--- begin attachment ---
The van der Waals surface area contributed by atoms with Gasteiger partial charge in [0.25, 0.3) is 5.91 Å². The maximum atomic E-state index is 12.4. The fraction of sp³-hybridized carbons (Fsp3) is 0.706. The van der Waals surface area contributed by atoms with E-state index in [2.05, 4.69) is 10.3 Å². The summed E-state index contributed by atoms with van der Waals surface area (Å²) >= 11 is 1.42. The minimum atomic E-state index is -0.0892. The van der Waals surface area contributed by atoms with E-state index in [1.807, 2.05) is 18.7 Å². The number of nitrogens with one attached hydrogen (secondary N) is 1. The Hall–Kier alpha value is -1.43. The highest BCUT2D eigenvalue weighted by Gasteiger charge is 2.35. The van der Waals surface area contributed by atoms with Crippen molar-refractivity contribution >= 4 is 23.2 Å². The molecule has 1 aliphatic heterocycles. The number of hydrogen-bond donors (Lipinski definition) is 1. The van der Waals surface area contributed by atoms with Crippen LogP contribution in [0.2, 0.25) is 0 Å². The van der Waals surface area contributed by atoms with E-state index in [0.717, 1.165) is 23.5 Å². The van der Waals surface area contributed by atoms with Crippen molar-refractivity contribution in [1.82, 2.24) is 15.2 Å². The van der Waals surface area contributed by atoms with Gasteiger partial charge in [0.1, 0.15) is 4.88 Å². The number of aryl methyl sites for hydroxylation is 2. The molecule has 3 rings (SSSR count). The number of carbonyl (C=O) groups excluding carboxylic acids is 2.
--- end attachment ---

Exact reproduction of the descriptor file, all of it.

The van der Waals surface area contributed by atoms with Gasteiger partial charge in [0.25, 0.3) is 5.91 Å². The maximum atomic E-state index is 12.4. The fraction of sp³-hybridized carbons (Fsp3) is 0.706. The van der Waals surface area contributed by atoms with E-state index in [2.05, 4.69) is 10.3 Å². The summed E-state index contributed by atoms with van der Waals surface area (Å²) >= 11 is 1.42. The minimum atomic E-state index is -0.0892. The van der Waals surface area contributed by atoms with E-state index in [1.807, 2.05) is 18.7 Å². The number of nitrogens with one attached hydrogen (secondary N) is 1. The Hall–Kier alpha value is -1.43. The highest BCUT2D eigenvalue weighted by Gasteiger charge is 2.35. The van der Waals surface area contributed by atoms with Crippen molar-refractivity contribution >= 4 is 23.2 Å². The molecule has 1 aliphatic heterocycles. The number of hydrogen-bond donors (Lipinski definition) is 1. The van der Waals surface area contributed by atoms with Crippen LogP contribution in [0.2, 0.25) is 0 Å². The van der Waals surface area contributed by atoms with E-state index in [0.717, 1.165) is 23.5 Å². The van der Waals surface area contributed by atoms with Crippen molar-refractivity contribution in [1.82, 2.24) is 15.2 Å². The van der Waals surface area contributed by atoms with Gasteiger partial charge in [0.1, 0.15) is 4.88 Å². The number of aryl methyl sites for hydroxylation is 2. The molecule has 3 rings (SSSR count). The number of carbonyl (C=O) groups excluding carboxylic acids is 2.